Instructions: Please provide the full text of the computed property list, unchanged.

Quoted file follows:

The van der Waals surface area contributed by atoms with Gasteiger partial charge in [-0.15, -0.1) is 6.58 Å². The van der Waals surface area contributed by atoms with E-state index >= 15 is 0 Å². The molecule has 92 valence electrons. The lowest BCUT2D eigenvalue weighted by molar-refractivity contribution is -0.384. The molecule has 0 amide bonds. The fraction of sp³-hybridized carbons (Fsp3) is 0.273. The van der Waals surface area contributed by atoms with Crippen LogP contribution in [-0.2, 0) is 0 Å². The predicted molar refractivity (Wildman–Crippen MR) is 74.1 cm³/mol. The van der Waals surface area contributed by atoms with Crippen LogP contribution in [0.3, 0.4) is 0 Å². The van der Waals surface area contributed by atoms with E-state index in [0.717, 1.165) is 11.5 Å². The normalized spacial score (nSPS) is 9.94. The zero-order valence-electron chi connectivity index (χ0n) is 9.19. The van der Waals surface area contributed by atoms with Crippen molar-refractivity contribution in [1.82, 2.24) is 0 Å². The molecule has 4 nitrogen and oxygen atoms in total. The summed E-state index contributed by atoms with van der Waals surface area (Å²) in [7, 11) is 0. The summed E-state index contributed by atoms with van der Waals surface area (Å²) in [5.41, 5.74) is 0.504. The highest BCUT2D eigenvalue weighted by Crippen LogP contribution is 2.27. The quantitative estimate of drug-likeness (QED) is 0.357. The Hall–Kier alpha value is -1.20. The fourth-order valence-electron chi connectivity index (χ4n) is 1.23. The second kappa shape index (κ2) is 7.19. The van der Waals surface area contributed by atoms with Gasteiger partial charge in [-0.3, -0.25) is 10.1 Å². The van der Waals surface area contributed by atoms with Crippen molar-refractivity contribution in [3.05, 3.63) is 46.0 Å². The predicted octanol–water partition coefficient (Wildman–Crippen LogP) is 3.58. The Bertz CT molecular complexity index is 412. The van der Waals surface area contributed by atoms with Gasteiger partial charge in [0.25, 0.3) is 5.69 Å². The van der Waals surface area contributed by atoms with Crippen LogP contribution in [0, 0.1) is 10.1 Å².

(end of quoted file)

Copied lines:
The van der Waals surface area contributed by atoms with Gasteiger partial charge in [-0.15, -0.1) is 6.58 Å². The van der Waals surface area contributed by atoms with E-state index >= 15 is 0 Å². The molecule has 92 valence electrons. The lowest BCUT2D eigenvalue weighted by molar-refractivity contribution is -0.384. The molecule has 0 amide bonds. The fraction of sp³-hybridized carbons (Fsp3) is 0.273. The van der Waals surface area contributed by atoms with Crippen LogP contribution in [-0.2, 0) is 0 Å². The predicted molar refractivity (Wildman–Crippen MR) is 74.1 cm³/mol. The van der Waals surface area contributed by atoms with Crippen LogP contribution in [0.3, 0.4) is 0 Å². The van der Waals surface area contributed by atoms with E-state index in [0.717, 1.165) is 11.5 Å². The normalized spacial score (nSPS) is 9.94. The zero-order valence-electron chi connectivity index (χ0n) is 9.19. The van der Waals surface area contributed by atoms with Crippen molar-refractivity contribution in [1.82, 2.24) is 0 Å². The molecule has 4 nitrogen and oxygen atoms in total. The summed E-state index contributed by atoms with van der Waals surface area (Å²) in [7, 11) is 0. The summed E-state index contributed by atoms with van der Waals surface area (Å²) in [5.41, 5.74) is 0.504. The highest BCUT2D eigenvalue weighted by Crippen LogP contribution is 2.27. The quantitative estimate of drug-likeness (QED) is 0.357. The Hall–Kier alpha value is -1.20. The fourth-order valence-electron chi connectivity index (χ4n) is 1.23. The second kappa shape index (κ2) is 7.19. The van der Waals surface area contributed by atoms with Gasteiger partial charge in [-0.3, -0.25) is 10.1 Å². The van der Waals surface area contributed by atoms with Crippen molar-refractivity contribution in [3.05, 3.63) is 46.0 Å². The predicted octanol–water partition coefficient (Wildman–Crippen LogP) is 3.58. The Bertz CT molecular complexity index is 412. The van der Waals surface area contributed by atoms with Gasteiger partial charge in [0.25, 0.3) is 5.69 Å². The van der Waals surface area contributed by atoms with Crippen LogP contribution in [0, 0.1) is 10.1 Å².